The rent freeze fund and associated administrative costs of the city would be funded by revenue generated through the J-51 take-back program and the projected increases in real estate assessments that would come as a result of the take-back.
The legislation would also allow the city to use excess revenue accumulated in the rent freeze fund to provide housing assistance to the homeless.
The recent Court of Appeals decision in the case of Roberts v. Tishman Speyer Properties created the opportunity to fund the rent freeze program, according to Sen. Espada, under the following conditions prescribed by his proposed legislation: Landlords would be obligated to return to the city all of the J-51 tax benefits they received for their buildings and waive any future J-51 tax benefits. Payments by landlords would provide the financial underpinnings of the rent increase exemption program.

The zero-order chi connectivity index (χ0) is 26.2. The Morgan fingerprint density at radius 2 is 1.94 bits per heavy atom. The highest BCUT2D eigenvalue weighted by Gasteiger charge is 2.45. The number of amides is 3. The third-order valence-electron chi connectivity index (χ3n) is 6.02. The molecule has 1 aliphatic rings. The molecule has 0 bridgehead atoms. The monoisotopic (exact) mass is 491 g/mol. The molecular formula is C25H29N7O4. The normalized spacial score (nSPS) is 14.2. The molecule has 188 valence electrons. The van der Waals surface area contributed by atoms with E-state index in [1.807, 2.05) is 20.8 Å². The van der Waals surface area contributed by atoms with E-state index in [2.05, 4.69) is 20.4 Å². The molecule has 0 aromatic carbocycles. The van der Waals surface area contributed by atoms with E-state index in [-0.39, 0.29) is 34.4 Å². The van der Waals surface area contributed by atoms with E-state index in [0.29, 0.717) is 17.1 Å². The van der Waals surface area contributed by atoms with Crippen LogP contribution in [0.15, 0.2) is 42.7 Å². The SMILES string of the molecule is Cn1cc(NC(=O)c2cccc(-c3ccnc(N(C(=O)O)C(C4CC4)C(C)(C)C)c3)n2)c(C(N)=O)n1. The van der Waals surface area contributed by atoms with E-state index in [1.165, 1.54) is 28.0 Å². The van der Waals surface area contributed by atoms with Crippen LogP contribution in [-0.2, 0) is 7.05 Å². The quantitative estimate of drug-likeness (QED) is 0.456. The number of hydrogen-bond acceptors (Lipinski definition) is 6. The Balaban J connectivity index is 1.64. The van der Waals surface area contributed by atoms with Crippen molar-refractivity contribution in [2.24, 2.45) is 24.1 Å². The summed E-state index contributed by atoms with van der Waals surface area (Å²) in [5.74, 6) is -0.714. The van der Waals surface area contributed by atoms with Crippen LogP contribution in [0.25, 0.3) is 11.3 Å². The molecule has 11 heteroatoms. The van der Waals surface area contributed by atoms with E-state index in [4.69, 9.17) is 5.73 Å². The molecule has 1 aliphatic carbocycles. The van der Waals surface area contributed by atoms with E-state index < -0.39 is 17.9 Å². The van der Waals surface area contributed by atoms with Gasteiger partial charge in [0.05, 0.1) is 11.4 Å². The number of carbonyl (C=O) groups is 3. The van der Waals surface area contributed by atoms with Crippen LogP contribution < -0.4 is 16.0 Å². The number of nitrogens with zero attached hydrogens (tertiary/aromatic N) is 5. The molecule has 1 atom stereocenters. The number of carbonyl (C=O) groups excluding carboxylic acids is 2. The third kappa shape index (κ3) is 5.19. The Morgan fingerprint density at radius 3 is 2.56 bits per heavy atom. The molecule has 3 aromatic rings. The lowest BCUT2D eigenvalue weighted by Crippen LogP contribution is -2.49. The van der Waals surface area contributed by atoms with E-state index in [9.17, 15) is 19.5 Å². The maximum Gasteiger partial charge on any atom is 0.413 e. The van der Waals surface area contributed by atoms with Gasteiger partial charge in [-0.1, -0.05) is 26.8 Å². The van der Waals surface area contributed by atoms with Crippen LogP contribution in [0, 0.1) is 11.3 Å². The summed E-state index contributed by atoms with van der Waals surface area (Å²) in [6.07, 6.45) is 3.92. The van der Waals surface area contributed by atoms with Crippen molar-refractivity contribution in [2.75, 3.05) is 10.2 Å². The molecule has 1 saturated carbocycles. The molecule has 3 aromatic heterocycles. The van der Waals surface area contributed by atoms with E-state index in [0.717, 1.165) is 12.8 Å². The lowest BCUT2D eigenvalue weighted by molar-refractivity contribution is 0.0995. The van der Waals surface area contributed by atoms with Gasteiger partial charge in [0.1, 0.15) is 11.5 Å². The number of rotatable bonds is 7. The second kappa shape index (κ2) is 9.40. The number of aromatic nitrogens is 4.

The city essentially would administer the program the same way it does SCRIE and DRIE. Sen. Espada said his legislation would not only eliminate years of litigation (certain to occur to determine whether the Court of Appeals decision applies retroactively and whether the four-year statute of limitations on rent overcharges applies to these claims), it would protect the city’s real estate tax revenue base, protect tenants in buildings facing foreclosure because of the Court decision, and address the Court’s acknowledgement that relief from ‘unacceptable burdens’ created by its decision was a matter for the State Legislature.